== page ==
The period from the end of the Cretaceous until the present day extended through about 65 million years. Within this time two major changes took place. The first was the continual increase in the numbers and diversity of the flowering plants culminating in their important role as purveyors of many classes of substances to the human race. The second was the dramatic deterioration in the world’s climate reaching a nadir in the Ice Age which ended about ten thousand years ago. Even with the end of the Ice Age the climate of the regions of the world which are up to about 3,500 miles from the North or South poles never reverted to what it was 65 million years ago.

At that time, the climate of the region which is now the Thames Estuary in south-east England was so warm that it supported a dense tropical flora with many plants that at the present day only grow in the equatorial forests of the Indo-Malay region of south-east Asia. Admittedly continental drift had not yet moved southern England up to its present latitude of 51 degrees North. It was then at about 35 degrees North; that is to say about where the Mediterranean region is now. Nonetheless southern France and Italy certainly do not support a tropical flora and there is still a marked contrast between their vegetation and that of south-east Asia.

The Thames Estuary flora was remarkable for two reasons. Firstly, it indicated the existence of a tropical flora some two thousand miles north of the equator and secondly there were a substantial number of flowering plants. Over 300 species of fossil seeds and fruits have been discovered. This number provides a measure of the variety of flowering plants that were available to form a complex flora at this time. Conifers are mainly represented by large numbers of twigs. Crocodiles flourished in the river and its tributaries. All in all, it was a prime example of a lush tropical forest growing well into the Northern hemisphere under a climatic regime very different from that of the present day.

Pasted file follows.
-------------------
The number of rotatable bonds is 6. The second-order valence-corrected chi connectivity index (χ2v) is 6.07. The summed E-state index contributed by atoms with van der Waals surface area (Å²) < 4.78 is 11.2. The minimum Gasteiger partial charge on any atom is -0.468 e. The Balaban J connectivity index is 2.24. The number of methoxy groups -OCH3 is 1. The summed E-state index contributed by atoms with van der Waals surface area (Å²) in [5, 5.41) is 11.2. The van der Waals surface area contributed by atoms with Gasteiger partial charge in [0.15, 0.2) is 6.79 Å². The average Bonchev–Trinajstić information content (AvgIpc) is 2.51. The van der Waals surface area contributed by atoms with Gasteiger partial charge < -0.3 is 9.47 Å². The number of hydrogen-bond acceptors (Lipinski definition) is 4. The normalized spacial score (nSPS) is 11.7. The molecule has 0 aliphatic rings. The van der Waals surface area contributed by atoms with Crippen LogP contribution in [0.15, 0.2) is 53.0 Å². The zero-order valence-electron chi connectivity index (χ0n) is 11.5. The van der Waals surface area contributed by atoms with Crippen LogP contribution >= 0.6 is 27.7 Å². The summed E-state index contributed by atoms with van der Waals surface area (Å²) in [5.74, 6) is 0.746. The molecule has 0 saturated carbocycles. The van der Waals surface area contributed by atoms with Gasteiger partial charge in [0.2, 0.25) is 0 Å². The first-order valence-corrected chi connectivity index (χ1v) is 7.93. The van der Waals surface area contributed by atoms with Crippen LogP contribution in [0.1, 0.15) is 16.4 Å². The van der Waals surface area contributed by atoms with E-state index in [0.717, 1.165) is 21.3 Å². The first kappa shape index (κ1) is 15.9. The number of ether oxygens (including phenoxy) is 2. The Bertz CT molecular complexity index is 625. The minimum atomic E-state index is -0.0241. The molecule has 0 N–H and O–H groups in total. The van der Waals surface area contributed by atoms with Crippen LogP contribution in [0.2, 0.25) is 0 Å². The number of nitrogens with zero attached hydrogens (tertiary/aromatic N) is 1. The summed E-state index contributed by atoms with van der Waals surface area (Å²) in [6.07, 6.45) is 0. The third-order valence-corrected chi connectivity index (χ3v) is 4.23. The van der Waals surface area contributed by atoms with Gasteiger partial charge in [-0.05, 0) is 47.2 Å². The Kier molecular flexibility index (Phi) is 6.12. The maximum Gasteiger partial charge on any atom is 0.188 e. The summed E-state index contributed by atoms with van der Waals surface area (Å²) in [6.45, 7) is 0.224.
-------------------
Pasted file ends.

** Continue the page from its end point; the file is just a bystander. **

After this time, the world climate declined in average temperature gradually until about 15 million years ago when ice caps formed at the poles. These steadily increased in area so that forest growth was forced away from the polar regions and a zone of vegetation known as tundra started to form around the Arctic Ocean. About 2 million years ago the Ice Age began and ice gradually spread south to the Great lakes in North America and to the south of England in Europe.

The furthermost limit of glaciation ebbed and flowed with changes in the average temperature until finally the ice receded to the well-known limits shown in modern atlases. Because Great Britain became cut off from continental Europe by the formation of the English Channel, the plants that managed to migrate back when the ice melted represent only a fraction of the flora that was forced out by the ice. Also, on some of the highest peaks in northern Scotland there are relict glacial floras that have not been ousted by plants returning from continental Europe because the local mountain-top climate is so inhospitable. The present ice limits have been maintained for about 10,000 years.

Human ancestry has been traced back a few million years into parts of East Africa. Although the early hominoids undoubtedly supported themselves to a large extent by killing various animal species, they must also have made use of any flowering plant products that came to hand, particularly if they were available at times when animals proved difficult to catch. From these very early times in human history the reliance of humans on flowering plants has grown steadily. It would be very difficult at this time to visualize how humans could manage without them. Especially now that an entire cult of vegetarianism has become widely established. For those unfortunate individuals who cannot obtain much animal protein, vegetarianism is an enforced way of life. If one wanted an example of how little the non-flowering plants provide in the way of human food, a walk through a typical conifer plantation illustrates the point exactly.